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comfort241

Brown sugar

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Has anyone ever used brown sugar instead of regular sugar for the secondary fermentation process?
I'm making the witty monk and thought "what the hell, i'll try it in one bottle and see what happens".

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secondary fermentation,...carbonation,...taste, Is it a good idea or am I fixing to cause a massive explosion in my neighborhood and kill 100's of people?

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Secondary fermentation is fermentation after the active phase has died down. Carbonation occurs after you put it in the bottle. I think you're talking about carbonation. The amount used isn't really enough to affect taste. One possible problem with using brown sugar for carbonating is that it's difficult to measure accurately because it compresses. Do you weigh or measure your priming sugar?

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Guest System Admin

I believe Mick Jagger would say, No brown sugar tonight".

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Dark brown adds a very slight taste and slight color and light brown adds even less but either will feed your yeast for carbonating. It takes more brown sugar than table sugar and it is slower to dissolve. I have used it in a porter and a stout, but I batch primed both.

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I measured as if using regular sugar. I was just wondering if the brown sugar was going to add to the flavor and if it would carbonate properly.

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I've had wine that was back sweetened with brown sugar. Would it be possible to do that to beer? Not sure how you would stop the yeast from fermenting the sugar and also be able to carbonate the beer.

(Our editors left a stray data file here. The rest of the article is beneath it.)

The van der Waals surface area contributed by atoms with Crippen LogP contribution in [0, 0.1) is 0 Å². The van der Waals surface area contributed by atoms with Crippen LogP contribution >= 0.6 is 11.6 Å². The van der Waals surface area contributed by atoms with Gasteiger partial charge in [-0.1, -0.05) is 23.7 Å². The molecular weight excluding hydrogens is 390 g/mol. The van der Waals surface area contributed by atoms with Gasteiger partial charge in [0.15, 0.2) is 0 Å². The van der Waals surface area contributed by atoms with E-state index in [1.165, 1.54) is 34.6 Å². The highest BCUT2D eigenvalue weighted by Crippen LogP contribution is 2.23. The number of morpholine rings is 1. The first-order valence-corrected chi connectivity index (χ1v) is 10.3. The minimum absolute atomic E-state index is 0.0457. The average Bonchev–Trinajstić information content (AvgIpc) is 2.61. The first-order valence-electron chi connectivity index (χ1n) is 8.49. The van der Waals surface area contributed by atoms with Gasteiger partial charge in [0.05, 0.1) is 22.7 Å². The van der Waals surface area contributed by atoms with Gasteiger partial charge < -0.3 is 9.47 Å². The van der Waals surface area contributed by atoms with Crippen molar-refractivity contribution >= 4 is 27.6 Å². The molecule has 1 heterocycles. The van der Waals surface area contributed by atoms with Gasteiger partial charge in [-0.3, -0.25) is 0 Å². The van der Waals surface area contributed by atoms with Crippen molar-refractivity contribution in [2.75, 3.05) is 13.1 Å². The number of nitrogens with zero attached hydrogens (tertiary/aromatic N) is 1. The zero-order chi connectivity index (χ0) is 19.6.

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I have a test bottle with brown sugar, 4 weeks into carb/condition. It will be a while before I can compare but I'll report back.

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I like Brown sugar in some of my English ales, never tried for primming though.

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Having done at least some reading before starting my first batch (WCPA), I was curious about this general question, and bottle primed most bottles with regular cane sugar and samples of them with brown sugar, honey, maple syrup, and molasses. My wife and I both compared these samples side by side with the regular sugar (my wife not knowing which was which), and sometimes thought we could taste very slight differences. But what differences we thought we could taste were not consistent between us, and the differences were not always what we would have expected for what the priming was. We ended up concluding that the bottle priming substance made little if any difference, which is what many in this forum have also concluded.

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